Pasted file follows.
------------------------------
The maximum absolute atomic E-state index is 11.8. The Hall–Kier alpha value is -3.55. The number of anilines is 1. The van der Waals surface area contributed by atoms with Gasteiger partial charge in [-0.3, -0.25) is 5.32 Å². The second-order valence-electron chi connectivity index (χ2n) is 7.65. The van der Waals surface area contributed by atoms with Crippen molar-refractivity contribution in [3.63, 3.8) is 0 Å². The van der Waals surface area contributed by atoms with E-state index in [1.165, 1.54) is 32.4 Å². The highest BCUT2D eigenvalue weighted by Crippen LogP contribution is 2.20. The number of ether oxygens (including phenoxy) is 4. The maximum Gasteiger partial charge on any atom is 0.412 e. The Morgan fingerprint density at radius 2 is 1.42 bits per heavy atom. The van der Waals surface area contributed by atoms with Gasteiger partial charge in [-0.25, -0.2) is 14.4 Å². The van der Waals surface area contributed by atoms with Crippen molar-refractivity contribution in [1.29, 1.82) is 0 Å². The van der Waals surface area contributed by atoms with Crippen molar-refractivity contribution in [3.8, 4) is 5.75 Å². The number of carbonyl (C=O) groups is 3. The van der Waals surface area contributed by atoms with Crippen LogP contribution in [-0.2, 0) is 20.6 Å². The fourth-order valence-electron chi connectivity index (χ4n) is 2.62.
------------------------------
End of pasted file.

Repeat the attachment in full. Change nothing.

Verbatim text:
The maximum absolute atomic E-state index is 11.8. The Hall–Kier alpha value is -3.55. The number of anilines is 1. The van der Waals surface area contributed by atoms with Gasteiger partial charge in [-0.3, -0.25) is 5.32 Å². The second-order valence-electron chi connectivity index (χ2n) is 7.65. The van der Waals surface area contributed by atoms with Crippen molar-refractivity contribution in [3.63, 3.8) is 0 Å². The van der Waals surface area contributed by atoms with E-state index in [1.165, 1.54) is 32.4 Å². The highest BCUT2D eigenvalue weighted by Crippen LogP contribution is 2.20. The number of ether oxygens (including phenoxy) is 4. The maximum Gasteiger partial charge on any atom is 0.412 e. The Morgan fingerprint density at radius 2 is 1.42 bits per heavy atom. The van der Waals surface area contributed by atoms with Gasteiger partial charge in [-0.25, -0.2) is 14.4 Å². The van der Waals surface area contributed by atoms with Crippen molar-refractivity contribution in [1.29, 1.82) is 0 Å². The van der Waals surface area contributed by atoms with Crippen molar-refractivity contribution in [3.8, 4) is 5.75 Å². The number of carbonyl (C=O) groups is 3. The van der Waals surface area contributed by atoms with Crippen LogP contribution in [-0.2, 0) is 20.6 Å². The fourth-order valence-electron chi connectivity index (χ4n) is 2.62.